More than 25 years ago, Ridley Scott’s adaptation of popular science fiction author Philip K Dick’s novel Blade Runner thrilled film fans with its inspired futurism, visual effects and electronic score. Such has been the film’s power that even after two decades, the sequel Blade Runner 2049, directed by Denis Villeneuve and starring Harrison Ford and Ryan Gosling, is one of the most anticipated films of 2017.

Inspired by the technical mastery of the original, South African filmmaker Christopher Grant Harvey worked on a short film prequel to Blade Runner for five years on a budget of $1,500. Set in the same universe as the original and the source novel, the 11-minute Tears in the Rain explores the possibility of exterminating an android that might actually be human. The short takes its title from the poignant monologue delivered by Rutger Hauer’s replicant at the end of the film: “I’ve seen things you people wouldn’t believe. Attack ships on fire off the shoulder of Orion. I watched C-beams glitter in the dark near the Tannhäuser Gate. All those moments will be lost, in time, like tears in rain. Time to die.”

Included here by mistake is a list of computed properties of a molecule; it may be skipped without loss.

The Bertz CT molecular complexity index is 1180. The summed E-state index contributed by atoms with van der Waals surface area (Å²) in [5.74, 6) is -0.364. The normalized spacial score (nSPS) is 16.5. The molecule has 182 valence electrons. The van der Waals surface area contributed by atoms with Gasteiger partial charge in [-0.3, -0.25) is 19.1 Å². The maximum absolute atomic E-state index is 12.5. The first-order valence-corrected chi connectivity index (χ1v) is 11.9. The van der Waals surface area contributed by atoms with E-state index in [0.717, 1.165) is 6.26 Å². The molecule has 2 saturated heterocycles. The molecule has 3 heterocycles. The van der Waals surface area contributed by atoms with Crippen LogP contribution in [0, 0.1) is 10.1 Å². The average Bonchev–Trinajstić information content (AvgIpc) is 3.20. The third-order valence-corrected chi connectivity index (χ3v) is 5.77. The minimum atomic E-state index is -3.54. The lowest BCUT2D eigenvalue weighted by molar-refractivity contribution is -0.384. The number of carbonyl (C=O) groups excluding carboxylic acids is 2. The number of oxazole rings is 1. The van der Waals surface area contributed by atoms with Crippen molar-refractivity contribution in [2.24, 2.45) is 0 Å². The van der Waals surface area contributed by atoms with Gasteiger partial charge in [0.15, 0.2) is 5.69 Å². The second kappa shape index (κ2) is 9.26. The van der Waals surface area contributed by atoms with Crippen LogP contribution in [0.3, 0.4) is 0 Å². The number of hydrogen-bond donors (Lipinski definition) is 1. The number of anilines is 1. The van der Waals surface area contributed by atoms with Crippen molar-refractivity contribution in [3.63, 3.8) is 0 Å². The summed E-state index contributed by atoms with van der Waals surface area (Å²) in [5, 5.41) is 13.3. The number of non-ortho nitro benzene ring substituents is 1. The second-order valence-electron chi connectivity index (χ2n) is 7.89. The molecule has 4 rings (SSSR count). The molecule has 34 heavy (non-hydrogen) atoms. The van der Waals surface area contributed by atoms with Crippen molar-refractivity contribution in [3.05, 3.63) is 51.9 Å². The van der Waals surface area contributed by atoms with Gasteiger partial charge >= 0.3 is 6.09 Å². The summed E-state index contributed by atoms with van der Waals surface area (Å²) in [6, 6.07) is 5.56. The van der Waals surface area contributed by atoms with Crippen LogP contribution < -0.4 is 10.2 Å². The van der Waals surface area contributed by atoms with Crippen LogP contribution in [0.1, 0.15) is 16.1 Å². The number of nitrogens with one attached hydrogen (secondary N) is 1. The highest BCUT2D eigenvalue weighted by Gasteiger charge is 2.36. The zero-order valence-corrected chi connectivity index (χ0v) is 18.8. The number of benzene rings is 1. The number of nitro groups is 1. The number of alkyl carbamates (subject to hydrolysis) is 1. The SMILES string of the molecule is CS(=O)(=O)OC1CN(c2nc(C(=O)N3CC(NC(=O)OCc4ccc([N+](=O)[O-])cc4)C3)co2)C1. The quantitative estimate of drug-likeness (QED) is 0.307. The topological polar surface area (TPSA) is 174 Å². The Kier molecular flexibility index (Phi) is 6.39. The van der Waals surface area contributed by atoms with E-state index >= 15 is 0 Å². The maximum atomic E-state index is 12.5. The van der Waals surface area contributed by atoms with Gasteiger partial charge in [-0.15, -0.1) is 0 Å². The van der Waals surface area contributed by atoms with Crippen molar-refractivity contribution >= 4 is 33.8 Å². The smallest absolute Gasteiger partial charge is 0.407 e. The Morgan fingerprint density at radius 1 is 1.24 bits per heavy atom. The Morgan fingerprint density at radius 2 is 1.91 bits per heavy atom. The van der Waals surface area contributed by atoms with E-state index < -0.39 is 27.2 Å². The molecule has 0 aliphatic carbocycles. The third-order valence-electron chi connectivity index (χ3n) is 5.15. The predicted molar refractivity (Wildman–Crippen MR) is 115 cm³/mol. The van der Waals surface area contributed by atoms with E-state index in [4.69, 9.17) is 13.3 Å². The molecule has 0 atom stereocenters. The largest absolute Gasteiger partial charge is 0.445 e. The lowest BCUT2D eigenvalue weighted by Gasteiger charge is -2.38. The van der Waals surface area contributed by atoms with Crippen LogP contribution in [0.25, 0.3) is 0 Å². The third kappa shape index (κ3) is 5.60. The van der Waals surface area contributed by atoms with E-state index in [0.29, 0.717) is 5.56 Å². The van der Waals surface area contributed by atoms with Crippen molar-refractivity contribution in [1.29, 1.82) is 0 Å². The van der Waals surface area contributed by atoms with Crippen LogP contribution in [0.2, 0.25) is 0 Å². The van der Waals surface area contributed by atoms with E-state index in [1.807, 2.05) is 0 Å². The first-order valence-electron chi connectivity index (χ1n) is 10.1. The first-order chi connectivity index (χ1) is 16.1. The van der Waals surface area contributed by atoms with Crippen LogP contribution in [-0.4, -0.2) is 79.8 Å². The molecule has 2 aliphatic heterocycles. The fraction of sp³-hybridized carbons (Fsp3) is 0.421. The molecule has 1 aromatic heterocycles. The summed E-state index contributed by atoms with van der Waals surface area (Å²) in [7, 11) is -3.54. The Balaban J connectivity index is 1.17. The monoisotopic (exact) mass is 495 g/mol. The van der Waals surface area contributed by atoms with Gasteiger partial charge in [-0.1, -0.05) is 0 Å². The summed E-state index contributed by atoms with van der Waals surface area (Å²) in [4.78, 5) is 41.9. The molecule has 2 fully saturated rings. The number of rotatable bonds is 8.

The short film is set in 21st century Los Angeles. Replicant hunter John Kampff (Sean Cameron) runs into Andy Smith, whom he suspect of being a robot. Over the course of an interview, Kampff feels his suspicions are confirmed and proceeds with extermination, only to realise that he might be wrong.

Tears In The Rain.